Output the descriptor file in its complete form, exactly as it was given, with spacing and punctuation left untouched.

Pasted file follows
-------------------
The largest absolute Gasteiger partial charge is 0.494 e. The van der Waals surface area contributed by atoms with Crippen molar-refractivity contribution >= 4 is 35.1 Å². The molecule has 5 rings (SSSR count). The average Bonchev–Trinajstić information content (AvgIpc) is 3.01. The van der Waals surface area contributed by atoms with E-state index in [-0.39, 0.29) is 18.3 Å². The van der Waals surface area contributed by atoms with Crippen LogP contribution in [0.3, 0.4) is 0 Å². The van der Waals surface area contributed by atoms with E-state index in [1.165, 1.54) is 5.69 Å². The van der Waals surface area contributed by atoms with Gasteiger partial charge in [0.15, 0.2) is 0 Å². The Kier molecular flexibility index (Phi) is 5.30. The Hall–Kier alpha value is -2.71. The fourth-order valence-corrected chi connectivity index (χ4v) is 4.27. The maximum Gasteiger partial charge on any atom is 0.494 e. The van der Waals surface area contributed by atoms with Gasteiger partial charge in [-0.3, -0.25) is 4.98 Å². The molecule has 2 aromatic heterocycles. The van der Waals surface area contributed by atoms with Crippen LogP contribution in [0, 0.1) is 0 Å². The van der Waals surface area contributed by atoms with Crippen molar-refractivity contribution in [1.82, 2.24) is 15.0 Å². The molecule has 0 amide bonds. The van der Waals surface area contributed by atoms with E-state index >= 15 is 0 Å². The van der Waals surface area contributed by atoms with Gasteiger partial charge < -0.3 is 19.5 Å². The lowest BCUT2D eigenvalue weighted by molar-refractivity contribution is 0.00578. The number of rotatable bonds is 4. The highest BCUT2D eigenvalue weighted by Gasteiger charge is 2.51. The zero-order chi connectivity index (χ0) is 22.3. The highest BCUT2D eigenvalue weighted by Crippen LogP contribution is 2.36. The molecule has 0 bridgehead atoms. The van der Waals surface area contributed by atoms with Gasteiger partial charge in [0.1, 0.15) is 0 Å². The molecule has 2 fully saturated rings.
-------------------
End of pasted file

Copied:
The largest absolute Gasteiger partial charge is 0.494 e. The van der Waals surface area contributed by atoms with Crippen molar-refractivity contribution >= 4 is 35.1 Å². The molecule has 5 rings (SSSR count). The average Bonchev–Trinajstić information content (AvgIpc) is 3.01. The van der Waals surface area contributed by atoms with E-state index in [-0.39, 0.29) is 18.3 Å². The van der Waals surface area contributed by atoms with Crippen LogP contribution in [0.3, 0.4) is 0 Å². The van der Waals surface area contributed by atoms with E-state index in [1.165, 1.54) is 5.69 Å². The van der Waals surface area contributed by atoms with Gasteiger partial charge in [0.15, 0.2) is 0 Å². The Kier molecular flexibility index (Phi) is 5.30. The Hall–Kier alpha value is -2.71. The fourth-order valence-corrected chi connectivity index (χ4v) is 4.27. The maximum Gasteiger partial charge on any atom is 0.494 e. The van der Waals surface area contributed by atoms with Gasteiger partial charge in [-0.3, -0.25) is 4.98 Å². The molecule has 2 aromatic heterocycles. The van der Waals surface area contributed by atoms with Crippen LogP contribution in [0, 0.1) is 0 Å². The van der Waals surface area contributed by atoms with Crippen molar-refractivity contribution in [1.82, 2.24) is 15.0 Å². The molecule has 0 amide bonds. The van der Waals surface area contributed by atoms with E-state index >= 15 is 0 Å². The van der Waals surface area contributed by atoms with Gasteiger partial charge < -0.3 is 19.5 Å². The lowest BCUT2D eigenvalue weighted by molar-refractivity contribution is 0.00578. The number of rotatable bonds is 4. The highest BCUT2D eigenvalue weighted by Gasteiger charge is 2.51. The zero-order chi connectivity index (χ0) is 22.3. The highest BCUT2D eigenvalue weighted by Crippen LogP contribution is 2.36. The molecule has 0 bridgehead atoms. The van der Waals surface area contributed by atoms with Gasteiger partial charge in [0.1, 0.15) is 0 Å². The molecule has 2 fully saturated rings.